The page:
Google Meet for Teachers
Google is rolling out some exciting new features in Meet to increase usability for virtual classrooms. If you have been using Zoom because you like their breakout rooms or whiteboards, you might consider using Meet this spring. Many of these new features are even helpful to increase active learning in a socially distanced classroom, and they are certainly valuable in a hybrid setting.
Jamboard was added as a feature in September, and this is a gamechanger. In addition to acting as the usual presenter whiteboard, it has great functionality to facilitate collaboration in a hybrid classroom. Our students really love using it for collaborative work. I watched one class create a timeline of art history using sticky notes and adding images straight from Google image search. If you have a lesson planned, you can prepare your digital whiteboard in advance, with multiple boards and then have the class work in groups to manipulate each of the boards in real time. Since the teacher has control over who can access the board, you can toggle on and off student access as they need it throughout the lesson.
Our instructional technologist said to me just the other day, “When Google gets breakout rooms rolled out, I’m going to advocate for the campus dropping Zoom subscriptions.” Indeed, breakout rooms are the main feature that made Zoom more useful to us than Meet. This feature allows teachers to split a class into simultaneous small groups for discussion or collaboration. In the near future, Google plans to add a timer and an “ask for help” option for students to get the teacher’s attention.
Host controls make it easy for teachers to restrict who can share or chat. These are the functions that control access to the Jamboard, as well. Controls on who can join a meeting and when make the environment safer from unwelcome entry.
Raise your hand
We have been using workarounds on hand-raising, so I’m glad to see that Google listened to users and added it as a feature. Located conveniently at the bottom of the screen, the “raise hand” icon makes it easy for students to raise their hands to request a turn to speak or answer a question.
More participant views available
When we first started using Meet last spring, you could only see a few people at a time on screen. Now, you can tile up to 49 people at one time, which makes it much easier to see your whole class's happy faces at once.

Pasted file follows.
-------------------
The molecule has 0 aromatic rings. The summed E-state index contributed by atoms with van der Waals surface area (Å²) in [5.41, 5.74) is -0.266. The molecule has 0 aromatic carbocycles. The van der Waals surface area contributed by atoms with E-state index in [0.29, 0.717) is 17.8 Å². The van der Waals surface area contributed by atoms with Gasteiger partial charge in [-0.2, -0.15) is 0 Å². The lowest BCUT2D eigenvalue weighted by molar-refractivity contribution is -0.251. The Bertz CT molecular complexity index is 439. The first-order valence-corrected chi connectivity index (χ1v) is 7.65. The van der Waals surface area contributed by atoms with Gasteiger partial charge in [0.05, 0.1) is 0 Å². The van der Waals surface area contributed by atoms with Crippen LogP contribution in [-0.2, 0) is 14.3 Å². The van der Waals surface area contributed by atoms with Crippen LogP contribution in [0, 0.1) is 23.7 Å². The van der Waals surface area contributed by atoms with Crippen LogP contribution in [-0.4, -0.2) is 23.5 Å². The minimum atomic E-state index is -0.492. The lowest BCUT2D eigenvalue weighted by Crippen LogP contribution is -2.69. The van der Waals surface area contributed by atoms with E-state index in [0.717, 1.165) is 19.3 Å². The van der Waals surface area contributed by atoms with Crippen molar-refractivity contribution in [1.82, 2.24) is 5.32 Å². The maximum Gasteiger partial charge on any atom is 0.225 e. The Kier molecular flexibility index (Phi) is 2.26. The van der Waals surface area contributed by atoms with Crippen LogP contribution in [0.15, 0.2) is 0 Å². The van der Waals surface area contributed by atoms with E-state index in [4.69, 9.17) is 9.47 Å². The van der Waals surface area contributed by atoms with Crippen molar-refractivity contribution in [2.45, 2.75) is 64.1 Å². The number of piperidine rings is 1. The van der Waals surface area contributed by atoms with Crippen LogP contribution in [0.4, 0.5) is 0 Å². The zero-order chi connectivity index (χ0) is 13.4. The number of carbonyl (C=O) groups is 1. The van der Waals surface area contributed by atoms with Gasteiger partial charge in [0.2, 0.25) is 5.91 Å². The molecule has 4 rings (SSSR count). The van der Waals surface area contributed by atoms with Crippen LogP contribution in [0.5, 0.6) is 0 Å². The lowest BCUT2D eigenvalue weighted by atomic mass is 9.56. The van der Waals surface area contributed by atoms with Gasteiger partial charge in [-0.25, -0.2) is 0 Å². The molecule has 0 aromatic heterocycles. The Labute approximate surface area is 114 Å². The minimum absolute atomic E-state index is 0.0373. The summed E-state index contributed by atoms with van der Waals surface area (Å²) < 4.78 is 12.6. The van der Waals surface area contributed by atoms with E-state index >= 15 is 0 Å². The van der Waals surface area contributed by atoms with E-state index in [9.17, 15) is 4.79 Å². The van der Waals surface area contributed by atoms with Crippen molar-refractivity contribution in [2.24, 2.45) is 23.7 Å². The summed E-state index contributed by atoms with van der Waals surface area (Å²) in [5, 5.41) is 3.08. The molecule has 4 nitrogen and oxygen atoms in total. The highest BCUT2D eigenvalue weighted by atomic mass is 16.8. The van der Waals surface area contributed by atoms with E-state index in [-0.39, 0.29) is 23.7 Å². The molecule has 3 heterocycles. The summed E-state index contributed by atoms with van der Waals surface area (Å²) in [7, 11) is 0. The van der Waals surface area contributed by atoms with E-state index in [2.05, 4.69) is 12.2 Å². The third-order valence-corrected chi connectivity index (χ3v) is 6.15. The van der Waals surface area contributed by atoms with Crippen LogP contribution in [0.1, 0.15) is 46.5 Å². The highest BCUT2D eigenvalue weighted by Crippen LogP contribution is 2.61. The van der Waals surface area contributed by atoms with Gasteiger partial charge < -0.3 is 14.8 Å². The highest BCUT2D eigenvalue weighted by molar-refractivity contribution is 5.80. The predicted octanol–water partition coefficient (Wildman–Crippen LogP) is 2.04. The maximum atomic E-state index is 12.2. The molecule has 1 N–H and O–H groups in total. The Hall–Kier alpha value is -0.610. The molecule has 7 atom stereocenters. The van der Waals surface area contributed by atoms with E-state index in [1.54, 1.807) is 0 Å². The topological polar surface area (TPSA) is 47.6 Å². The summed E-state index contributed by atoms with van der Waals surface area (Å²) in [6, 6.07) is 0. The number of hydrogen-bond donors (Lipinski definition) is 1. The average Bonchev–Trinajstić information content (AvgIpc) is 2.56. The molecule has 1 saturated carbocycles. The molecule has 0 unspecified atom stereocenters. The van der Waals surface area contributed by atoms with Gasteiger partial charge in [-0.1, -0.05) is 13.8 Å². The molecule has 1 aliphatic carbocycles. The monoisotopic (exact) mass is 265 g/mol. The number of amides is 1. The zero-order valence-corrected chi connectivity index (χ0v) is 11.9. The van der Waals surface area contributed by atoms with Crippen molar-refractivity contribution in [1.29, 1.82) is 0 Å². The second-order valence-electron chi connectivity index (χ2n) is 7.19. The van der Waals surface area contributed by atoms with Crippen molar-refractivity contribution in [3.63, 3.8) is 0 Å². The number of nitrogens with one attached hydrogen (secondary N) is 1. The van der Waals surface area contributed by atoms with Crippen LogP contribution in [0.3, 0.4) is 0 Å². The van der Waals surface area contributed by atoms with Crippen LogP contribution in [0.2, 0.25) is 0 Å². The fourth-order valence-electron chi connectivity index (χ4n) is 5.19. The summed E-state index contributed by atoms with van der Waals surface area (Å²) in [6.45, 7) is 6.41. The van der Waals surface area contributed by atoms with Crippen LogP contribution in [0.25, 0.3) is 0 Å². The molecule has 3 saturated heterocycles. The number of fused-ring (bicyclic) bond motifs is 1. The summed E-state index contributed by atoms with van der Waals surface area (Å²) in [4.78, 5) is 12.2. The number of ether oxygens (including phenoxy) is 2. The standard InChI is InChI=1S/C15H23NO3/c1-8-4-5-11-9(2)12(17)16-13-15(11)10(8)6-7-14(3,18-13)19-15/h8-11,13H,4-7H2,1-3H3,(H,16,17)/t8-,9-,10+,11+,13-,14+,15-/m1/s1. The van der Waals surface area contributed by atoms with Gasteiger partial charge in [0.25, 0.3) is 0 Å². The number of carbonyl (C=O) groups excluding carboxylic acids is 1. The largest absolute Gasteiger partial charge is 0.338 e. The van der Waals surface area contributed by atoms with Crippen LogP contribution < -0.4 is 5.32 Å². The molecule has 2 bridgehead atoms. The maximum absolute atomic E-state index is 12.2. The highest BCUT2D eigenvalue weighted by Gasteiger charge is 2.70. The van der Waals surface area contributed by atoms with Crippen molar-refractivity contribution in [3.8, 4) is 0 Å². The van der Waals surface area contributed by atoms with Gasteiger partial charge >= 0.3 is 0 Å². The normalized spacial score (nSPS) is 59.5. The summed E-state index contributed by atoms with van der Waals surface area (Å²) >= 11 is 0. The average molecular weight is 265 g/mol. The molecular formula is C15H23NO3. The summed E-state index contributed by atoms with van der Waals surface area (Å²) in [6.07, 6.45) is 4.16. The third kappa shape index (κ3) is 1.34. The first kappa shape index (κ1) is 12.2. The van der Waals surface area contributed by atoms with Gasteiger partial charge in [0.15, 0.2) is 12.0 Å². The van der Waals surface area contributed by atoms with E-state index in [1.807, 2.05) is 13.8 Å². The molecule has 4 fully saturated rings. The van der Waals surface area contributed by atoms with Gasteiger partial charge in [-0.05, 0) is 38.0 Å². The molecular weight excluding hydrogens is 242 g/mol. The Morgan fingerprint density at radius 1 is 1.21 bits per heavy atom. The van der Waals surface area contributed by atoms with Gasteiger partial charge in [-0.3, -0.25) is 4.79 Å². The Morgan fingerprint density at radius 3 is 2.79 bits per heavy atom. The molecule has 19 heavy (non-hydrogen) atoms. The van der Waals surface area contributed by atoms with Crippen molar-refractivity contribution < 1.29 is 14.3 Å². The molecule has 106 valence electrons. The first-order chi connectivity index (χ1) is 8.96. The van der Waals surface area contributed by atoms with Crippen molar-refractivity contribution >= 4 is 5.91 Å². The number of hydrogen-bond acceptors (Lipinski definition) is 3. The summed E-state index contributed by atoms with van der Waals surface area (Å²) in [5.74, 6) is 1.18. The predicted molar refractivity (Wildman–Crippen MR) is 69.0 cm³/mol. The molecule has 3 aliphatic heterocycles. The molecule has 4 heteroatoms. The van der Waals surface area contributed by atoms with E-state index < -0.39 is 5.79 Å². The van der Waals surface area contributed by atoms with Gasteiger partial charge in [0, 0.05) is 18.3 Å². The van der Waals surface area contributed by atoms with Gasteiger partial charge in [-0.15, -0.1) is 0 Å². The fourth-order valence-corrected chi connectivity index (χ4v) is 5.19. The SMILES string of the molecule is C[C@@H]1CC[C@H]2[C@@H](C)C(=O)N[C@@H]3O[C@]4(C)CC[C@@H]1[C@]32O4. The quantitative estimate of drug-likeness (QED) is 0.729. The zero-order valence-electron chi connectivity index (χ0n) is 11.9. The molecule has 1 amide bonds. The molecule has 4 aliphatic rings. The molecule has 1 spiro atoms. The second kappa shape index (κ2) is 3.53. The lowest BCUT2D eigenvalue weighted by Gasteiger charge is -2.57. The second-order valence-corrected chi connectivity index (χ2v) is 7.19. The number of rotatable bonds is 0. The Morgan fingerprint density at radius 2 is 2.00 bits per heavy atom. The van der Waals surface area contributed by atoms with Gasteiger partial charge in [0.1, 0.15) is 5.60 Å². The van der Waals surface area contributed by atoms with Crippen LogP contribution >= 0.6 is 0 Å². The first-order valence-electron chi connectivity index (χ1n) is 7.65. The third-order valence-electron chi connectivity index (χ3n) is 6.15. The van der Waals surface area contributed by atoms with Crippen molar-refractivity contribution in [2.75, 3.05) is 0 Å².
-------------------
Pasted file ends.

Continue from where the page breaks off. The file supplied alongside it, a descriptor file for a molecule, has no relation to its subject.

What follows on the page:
It is not easy to keep track of when people enter and leave a virtual class. To help this process, teachers can use this feature to receive attendance reports following each session that include the length of time the student was on the call, including their entrance and exit times. Google plans to add attendance reports to host controls so that you can turn the feature on and off in the future.
Another feature that has long been available in Zoom, polls are a useful method to engage groups. Teachers can create a multiple-choice poll and choose whether or not to show results to the whole class. After the meeting, the teacher will automatically receive an email, which includes an export of the poll data in Google Sheets.
This feature permits either teachers or students to ask and answer questions. Students can upvote questions. The teacher can hide, mark an item as answered, or upvote, as well. As with polls, the teacher will receive a spreadsheet of questions and answers after the class is over.
This setting filters out sounds that don’t sound like voices. Although television and other people talking will still come through, dogs barking and the sounds of the campus grounds crew (who are always mowing or blowing something) should be blocked.
I’m not sure how this one is going to work in K-12, but it is one of my favorite features for adults using Meet. Users can now change or blur backgrounds to help eliminate visual distractions. With younger students, this ability has benefits and drawbacks. Being able to hide the chaos of home from the eyes of classmates might be appealing to many. But I can imagine that fidgety youngsters playing with the feature would cause additional distraction in some classrooms. I have also read reports that children have been alarmed by people and body parts appearing and disappearing when backgrounds are in place. Administrative controls of this feature will roll out over time, so some school systems may choose to disable the function.
Some of these features may not be available in your implementation of Meet. Some (like Q&A and Polling) are not available in free Education or personal accounts. Other features have note yet been rolled out, but Google’s release notes indicate that they should be coming soon.
A final note about bandwidth
My main reason for using Meet is that it now handles my low bandwidth at home much more elegantly than Zoom does. I don’t know what backend change they made, but Meet images are generally clearer than they were in spring and yet it freezes much less often than it used to. On the other hand, every time I have tried to use Zoom from home using DSL, it locks up. I’ve started using mobile data anytime I’m invited to a Zoom meeting.
Like many of your students, I run a Chromebook at home. That means I miss out on the bells and whistles people rave about on Zoom.
Note: I’m not any kind of affiliate for Google or any other link on this page. I just think it’s good stuff.